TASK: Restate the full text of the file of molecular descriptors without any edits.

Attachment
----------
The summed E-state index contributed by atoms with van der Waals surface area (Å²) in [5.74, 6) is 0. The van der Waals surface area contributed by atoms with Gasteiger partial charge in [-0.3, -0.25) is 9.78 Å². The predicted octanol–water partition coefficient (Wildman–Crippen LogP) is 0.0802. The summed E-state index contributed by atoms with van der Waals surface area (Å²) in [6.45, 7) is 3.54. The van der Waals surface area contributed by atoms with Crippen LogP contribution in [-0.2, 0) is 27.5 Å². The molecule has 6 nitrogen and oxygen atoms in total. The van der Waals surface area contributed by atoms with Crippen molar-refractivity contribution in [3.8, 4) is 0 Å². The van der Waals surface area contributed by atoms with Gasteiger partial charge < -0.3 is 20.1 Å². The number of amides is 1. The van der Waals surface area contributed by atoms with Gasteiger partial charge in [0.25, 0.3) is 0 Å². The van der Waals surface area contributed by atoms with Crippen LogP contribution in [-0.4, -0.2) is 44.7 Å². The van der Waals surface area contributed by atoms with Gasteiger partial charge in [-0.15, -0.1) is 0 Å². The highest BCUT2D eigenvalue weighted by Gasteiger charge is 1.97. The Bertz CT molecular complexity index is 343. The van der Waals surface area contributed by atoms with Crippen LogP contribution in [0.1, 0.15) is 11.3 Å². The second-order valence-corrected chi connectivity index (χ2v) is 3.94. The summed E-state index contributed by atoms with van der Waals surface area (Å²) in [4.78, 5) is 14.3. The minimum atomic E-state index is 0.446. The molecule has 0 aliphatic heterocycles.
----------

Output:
The summed E-state index contributed by atoms with van der Waals surface area (Å²) in [5.74, 6) is 0. The van der Waals surface area contributed by atoms with Gasteiger partial charge in [-0.3, -0.25) is 9.78 Å². The predicted octanol–water partition coefficient (Wildman–Crippen LogP) is 0.0802. The summed E-state index contributed by atoms with van der Waals surface area (Å²) in [6.45, 7) is 3.54. The van der Waals surface area contributed by atoms with Crippen LogP contribution in [-0.2, 0) is 27.5 Å². The molecule has 6 nitrogen and oxygen atoms in total. The van der Waals surface area contributed by atoms with Crippen molar-refractivity contribution in [3.8, 4) is 0 Å². The van der Waals surface area contributed by atoms with Gasteiger partial charge < -0.3 is 20.1 Å². The number of amides is 1. The van der Waals surface area contributed by atoms with Gasteiger partial charge in [0.25, 0.3) is 0 Å². The van der Waals surface area contributed by atoms with Crippen LogP contribution in [-0.4, -0.2) is 44.7 Å². The van der Waals surface area contributed by atoms with Gasteiger partial charge in [-0.15, -0.1) is 0 Å². The highest BCUT2D eigenvalue weighted by Gasteiger charge is 1.97. The Bertz CT molecular complexity index is 343. The van der Waals surface area contributed by atoms with Crippen LogP contribution in [0.1, 0.15) is 11.3 Å². The second-order valence-corrected chi connectivity index (χ2v) is 3.94. The summed E-state index contributed by atoms with van der Waals surface area (Å²) in [4.78, 5) is 14.3. The minimum atomic E-state index is 0.446. The molecule has 0 aliphatic heterocycles.